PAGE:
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NORMAL — Swift Hospitality still hopes to turn the former Holiday Inn in north Normal into a 160-room Radisson Hotel, but time is running out.

Normal City Manager Mark Peterson said that according to state statute, the tax increment financing district that covers the property at 8 Traders Circle will end in August unless the town has a redevelopment agreement for the property and work has started. 

Swift Hospitality bought the foreclosed property in 2010 and had a redevelopment pact with the town that would have allowed the company to recover about $3.9 million in TIF money and about $1.7 million from the hotel/motel tax for seven years.

But the project did not get off the ground because of financing, and the redevelopment deal with the town has since expired.

David Swift, president and chief executive officer of the company, said financing was arranged three years ago but the bank got into trouble. Swift said he now is working with Dougherty & Co., an investment bank and brokerage firm from Minneapolis.

"We have 50 percent of the funding in place," he said Wednesday, adding he's hopeful the remainder of the funding will come through by the end of the first quarter of this year. "Once we have financing, we'll contact the city to redo the redevelopment agreement."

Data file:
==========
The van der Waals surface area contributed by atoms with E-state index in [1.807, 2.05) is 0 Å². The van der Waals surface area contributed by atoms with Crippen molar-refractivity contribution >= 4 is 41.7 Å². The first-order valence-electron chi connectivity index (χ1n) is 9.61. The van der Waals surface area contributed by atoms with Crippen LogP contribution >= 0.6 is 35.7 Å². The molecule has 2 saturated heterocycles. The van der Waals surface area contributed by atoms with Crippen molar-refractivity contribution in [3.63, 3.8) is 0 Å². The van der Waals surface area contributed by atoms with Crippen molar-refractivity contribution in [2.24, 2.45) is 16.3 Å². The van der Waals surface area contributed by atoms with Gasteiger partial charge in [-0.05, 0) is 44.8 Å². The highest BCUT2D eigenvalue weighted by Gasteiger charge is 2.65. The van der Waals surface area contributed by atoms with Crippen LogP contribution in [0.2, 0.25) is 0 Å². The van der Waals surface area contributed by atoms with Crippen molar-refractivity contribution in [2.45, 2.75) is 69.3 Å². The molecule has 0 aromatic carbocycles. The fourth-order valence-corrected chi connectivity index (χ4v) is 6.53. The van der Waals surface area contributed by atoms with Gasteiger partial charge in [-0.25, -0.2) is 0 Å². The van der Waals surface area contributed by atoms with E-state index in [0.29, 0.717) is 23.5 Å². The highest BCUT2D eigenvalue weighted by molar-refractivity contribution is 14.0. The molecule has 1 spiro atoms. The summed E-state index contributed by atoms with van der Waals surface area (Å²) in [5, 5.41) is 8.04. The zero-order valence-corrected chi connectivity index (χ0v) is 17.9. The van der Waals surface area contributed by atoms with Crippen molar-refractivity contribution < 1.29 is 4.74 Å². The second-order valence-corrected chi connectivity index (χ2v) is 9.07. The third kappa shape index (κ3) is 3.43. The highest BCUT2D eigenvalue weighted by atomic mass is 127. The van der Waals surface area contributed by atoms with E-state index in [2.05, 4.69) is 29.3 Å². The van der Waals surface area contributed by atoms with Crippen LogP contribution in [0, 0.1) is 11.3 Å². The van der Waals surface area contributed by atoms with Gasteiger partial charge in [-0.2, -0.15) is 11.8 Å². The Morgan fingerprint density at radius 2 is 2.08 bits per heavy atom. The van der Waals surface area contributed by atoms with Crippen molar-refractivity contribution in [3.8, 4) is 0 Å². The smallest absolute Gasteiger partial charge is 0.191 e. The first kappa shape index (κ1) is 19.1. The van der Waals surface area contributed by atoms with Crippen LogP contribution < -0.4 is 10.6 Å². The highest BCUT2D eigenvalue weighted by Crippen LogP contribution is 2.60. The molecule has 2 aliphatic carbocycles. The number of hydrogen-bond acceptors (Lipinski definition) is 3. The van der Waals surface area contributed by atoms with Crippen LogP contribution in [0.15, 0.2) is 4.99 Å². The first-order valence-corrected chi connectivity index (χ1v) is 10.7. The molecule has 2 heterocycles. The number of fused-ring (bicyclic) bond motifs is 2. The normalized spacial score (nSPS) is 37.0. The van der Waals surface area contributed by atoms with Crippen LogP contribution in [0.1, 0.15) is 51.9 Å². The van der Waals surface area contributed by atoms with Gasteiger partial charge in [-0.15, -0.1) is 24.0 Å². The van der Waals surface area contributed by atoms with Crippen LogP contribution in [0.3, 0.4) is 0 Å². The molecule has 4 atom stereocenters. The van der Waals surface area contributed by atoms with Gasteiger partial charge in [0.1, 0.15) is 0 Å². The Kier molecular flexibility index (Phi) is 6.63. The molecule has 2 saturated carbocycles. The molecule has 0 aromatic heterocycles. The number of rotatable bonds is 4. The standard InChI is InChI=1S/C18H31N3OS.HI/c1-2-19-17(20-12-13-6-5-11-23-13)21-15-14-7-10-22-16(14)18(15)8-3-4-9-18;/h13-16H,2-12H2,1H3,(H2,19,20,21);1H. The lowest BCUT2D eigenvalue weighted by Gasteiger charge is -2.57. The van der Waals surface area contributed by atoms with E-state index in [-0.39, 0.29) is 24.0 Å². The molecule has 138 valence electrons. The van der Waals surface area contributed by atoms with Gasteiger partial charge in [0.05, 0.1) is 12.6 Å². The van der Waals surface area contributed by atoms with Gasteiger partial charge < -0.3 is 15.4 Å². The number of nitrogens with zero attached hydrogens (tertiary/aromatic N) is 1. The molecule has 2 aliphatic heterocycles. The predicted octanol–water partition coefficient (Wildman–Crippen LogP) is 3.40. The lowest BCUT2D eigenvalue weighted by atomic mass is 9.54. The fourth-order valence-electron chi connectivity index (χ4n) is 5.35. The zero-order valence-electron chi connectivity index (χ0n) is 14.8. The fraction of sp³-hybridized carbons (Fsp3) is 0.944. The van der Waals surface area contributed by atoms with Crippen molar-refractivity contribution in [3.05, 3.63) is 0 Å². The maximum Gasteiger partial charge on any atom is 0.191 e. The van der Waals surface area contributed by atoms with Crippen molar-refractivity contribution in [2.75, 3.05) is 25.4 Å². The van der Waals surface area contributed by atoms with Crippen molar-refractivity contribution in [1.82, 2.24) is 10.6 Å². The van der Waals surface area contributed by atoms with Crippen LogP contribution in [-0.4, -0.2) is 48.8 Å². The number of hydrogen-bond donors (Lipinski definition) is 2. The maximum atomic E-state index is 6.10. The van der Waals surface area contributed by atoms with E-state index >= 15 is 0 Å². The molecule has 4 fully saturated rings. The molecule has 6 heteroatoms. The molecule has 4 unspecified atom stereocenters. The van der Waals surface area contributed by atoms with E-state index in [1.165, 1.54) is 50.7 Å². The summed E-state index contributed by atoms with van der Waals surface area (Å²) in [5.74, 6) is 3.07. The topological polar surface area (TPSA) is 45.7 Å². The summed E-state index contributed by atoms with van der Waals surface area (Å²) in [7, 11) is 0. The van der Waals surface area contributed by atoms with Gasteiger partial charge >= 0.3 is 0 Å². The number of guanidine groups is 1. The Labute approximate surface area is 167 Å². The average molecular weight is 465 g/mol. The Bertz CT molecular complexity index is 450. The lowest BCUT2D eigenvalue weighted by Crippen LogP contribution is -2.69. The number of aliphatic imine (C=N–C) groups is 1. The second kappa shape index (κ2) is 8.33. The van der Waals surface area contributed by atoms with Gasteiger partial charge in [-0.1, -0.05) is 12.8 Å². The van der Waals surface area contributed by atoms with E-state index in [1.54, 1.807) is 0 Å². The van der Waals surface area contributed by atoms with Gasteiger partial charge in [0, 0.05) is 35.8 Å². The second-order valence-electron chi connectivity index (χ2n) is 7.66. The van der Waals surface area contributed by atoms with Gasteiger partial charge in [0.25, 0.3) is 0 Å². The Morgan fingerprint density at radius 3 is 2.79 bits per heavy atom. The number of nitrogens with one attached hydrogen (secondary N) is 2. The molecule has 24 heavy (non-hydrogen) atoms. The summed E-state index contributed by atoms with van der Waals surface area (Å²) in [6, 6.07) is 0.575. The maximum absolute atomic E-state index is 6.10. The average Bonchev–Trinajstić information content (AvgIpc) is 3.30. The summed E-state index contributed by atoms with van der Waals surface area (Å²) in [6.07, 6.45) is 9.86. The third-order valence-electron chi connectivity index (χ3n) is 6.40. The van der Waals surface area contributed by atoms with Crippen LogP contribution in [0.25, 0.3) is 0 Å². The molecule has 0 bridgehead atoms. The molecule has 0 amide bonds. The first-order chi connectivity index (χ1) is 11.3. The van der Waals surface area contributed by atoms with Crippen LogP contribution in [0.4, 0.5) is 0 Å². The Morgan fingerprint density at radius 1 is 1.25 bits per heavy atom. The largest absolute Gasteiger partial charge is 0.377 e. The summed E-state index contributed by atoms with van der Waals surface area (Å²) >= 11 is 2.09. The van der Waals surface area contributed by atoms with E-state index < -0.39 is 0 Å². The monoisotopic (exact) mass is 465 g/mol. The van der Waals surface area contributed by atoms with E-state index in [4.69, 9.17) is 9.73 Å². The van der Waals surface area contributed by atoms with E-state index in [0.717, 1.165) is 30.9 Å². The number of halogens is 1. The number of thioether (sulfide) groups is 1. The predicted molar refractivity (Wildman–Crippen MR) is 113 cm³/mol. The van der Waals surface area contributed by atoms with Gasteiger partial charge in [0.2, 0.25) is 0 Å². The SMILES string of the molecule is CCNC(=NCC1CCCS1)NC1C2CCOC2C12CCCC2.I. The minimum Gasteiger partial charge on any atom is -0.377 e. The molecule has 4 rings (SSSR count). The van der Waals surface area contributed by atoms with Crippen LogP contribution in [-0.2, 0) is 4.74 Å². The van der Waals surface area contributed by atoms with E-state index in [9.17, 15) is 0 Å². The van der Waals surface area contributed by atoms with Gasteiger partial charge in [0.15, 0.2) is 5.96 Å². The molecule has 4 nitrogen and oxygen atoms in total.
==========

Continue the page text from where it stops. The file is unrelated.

Peterson said he has told Swift that in order to consider another redevelopment agreement, the town "requires absolute proof of financing. The council will not consider it without proof financing has been secured."

The property has been on a roller coaster ride since 2005 when it was a Holiday Inn and faced unpaid utility bills and liquor, hotel/motel and food-and-beverage taxes. It changed to a Staywood Inn in January 2006 but a Springfield bank foreclosed on the property four months later, forcing it to close its doors.

In 2007, Global Hotel Management, a group of private developers, proposed investing $9 million in the property to turn it into a Crowne Plaza. The town pursued a TIF district so up to $2 million in TIF money could be used for the project. In a TIF district, a portion of property tax revenue is diverted to fund redevelopment incentives.

But two years later, after work had started on the project, the developers asked to end the agreement with the town after allegations that workers weren't being paid prevailing wage, as required by the agreement.

Swift Hospitality and Sand Lodging bought the property in a bank-authorized auction in 2010.

While a new roof and windows were put in by the previous owners, Peterson said "Whenever a building is not occupied, it slowly begins to deteriorate inside and out. It's beginning to show signs of neglect. The town is concerned about the property."


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